• Compiled: D is meant to be compiled to native machine code, i.e. raw, inscrutable hexadecimal numbers.
  • Cross-platform: The reference DMD compiler supports x86 Windows, Linux, Mac OS X and FreeBSD. GDC and LDC will likely support a lot more CPU architectures.
  • Object oriented: D isn't a "pure" OO language in the Ruby sense of everything being an object, or in the Java sense of not supporting any other paradigm. It does, however, fully support Java-style OO as a subset of the language, along with procedural and functional style programming.
  • Large standard library: D1 has Tango, which qualifies. D2 has Phobos, which is not "large" yet by modern standards but is larger than C or C++'s standard lib. However, recently there has been a large interest in contributing and Andrei Alexandrescu (its main designer) has accepted several new contributors, including myself.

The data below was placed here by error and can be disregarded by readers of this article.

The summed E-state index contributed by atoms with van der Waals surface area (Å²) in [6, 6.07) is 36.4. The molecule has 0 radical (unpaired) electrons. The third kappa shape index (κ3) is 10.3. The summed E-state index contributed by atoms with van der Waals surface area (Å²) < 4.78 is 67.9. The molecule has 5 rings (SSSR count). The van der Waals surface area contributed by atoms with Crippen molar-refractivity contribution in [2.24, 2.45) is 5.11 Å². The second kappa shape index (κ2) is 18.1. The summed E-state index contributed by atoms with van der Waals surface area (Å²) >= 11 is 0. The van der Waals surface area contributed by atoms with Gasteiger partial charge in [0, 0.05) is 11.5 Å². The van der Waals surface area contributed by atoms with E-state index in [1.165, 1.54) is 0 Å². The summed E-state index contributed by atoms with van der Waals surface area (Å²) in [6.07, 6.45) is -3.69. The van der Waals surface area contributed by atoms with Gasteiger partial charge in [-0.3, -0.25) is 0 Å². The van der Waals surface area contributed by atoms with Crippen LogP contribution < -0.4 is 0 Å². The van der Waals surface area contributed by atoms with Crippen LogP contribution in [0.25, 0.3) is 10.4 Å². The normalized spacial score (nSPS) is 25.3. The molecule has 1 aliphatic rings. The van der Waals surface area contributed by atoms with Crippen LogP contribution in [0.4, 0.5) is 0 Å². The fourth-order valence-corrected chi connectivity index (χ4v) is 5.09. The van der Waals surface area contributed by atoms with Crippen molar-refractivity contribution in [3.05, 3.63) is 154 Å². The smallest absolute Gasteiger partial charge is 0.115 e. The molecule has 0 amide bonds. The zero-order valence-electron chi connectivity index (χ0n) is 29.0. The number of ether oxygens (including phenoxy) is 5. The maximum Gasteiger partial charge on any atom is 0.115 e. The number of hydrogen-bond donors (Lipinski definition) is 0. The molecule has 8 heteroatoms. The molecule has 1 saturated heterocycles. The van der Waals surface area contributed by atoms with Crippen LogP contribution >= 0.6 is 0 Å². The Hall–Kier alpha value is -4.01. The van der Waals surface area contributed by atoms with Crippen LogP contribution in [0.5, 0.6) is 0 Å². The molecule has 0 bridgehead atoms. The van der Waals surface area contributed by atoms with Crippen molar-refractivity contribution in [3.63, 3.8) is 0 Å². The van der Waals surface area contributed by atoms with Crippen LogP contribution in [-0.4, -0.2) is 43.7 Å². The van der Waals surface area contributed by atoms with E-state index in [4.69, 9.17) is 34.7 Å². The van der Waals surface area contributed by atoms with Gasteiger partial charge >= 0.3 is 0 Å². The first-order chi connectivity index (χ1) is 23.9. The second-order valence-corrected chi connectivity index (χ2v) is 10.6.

• Extensive documentation: The standard library and language are reasonably well documented at the Digital Mars website. There's also Andrei Alexandrescu's book "The D Programming Language".
  • Web development: This is an admitted weakness. D doesn't (yet) have a good web framework, though its native unicode support and excellent generic programming support should make writing one relatively easy.
TopTalkedBooks posted at August 20, 2017

At the moment, the answer is a resounding "it depends". Specifically, it depends on the OS and which version of D.